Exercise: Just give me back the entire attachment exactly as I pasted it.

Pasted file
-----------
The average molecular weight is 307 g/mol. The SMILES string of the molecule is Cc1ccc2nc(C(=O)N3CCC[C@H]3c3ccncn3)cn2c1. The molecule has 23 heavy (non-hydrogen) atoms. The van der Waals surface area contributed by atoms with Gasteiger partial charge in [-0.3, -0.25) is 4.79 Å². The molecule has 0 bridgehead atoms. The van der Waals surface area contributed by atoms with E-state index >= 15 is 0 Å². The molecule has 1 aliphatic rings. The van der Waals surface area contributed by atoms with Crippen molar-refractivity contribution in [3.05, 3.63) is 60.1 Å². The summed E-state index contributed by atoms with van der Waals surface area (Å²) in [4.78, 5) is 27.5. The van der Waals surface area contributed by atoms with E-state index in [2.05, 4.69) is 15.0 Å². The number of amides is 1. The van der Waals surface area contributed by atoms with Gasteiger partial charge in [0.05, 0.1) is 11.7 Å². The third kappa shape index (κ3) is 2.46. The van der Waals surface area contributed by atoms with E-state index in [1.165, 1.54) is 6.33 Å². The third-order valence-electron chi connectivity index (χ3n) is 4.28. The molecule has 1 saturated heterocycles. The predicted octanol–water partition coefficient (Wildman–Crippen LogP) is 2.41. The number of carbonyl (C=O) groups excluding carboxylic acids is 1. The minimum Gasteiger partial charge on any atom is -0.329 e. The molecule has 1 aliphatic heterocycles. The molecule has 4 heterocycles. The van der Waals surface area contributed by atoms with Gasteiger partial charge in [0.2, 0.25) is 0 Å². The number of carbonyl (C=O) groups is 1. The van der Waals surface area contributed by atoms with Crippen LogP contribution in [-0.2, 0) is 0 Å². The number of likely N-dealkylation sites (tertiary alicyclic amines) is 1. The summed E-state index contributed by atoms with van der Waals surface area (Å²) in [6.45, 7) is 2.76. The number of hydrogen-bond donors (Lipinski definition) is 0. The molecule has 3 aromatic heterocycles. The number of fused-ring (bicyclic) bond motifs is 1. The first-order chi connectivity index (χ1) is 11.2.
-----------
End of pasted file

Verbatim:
The average molecular weight is 307 g/mol. The SMILES string of the molecule is Cc1ccc2nc(C(=O)N3CCC[C@H]3c3ccncn3)cn2c1. The molecule has 23 heavy (non-hydrogen) atoms. The van der Waals surface area contributed by atoms with Gasteiger partial charge in [-0.3, -0.25) is 4.79 Å². The molecule has 0 bridgehead atoms. The van der Waals surface area contributed by atoms with E-state index >= 15 is 0 Å². The molecule has 1 aliphatic rings. The van der Waals surface area contributed by atoms with Crippen molar-refractivity contribution in [3.05, 3.63) is 60.1 Å². The summed E-state index contributed by atoms with van der Waals surface area (Å²) in [4.78, 5) is 27.5. The van der Waals surface area contributed by atoms with E-state index in [2.05, 4.69) is 15.0 Å². The number of amides is 1. The van der Waals surface area contributed by atoms with Gasteiger partial charge in [0.05, 0.1) is 11.7 Å². The third kappa shape index (κ3) is 2.46. The van der Waals surface area contributed by atoms with E-state index in [1.165, 1.54) is 6.33 Å². The third-order valence-electron chi connectivity index (χ3n) is 4.28. The molecule has 1 saturated heterocycles. The predicted octanol–water partition coefficient (Wildman–Crippen LogP) is 2.41. The number of carbonyl (C=O) groups excluding carboxylic acids is 1. The minimum Gasteiger partial charge on any atom is -0.329 e. The molecule has 1 aliphatic heterocycles. The molecule has 4 heterocycles. The van der Waals surface area contributed by atoms with Gasteiger partial charge in [0.2, 0.25) is 0 Å². The number of carbonyl (C=O) groups is 1. The van der Waals surface area contributed by atoms with Crippen LogP contribution in [-0.2, 0) is 0 Å². The number of likely N-dealkylation sites (tertiary alicyclic amines) is 1. The summed E-state index contributed by atoms with van der Waals surface area (Å²) in [6.45, 7) is 2.76. The number of hydrogen-bond donors (Lipinski definition) is 0. The molecule has 3 aromatic heterocycles. The number of fused-ring (bicyclic) bond motifs is 1. The first-order chi connectivity index (χ1) is 11.2.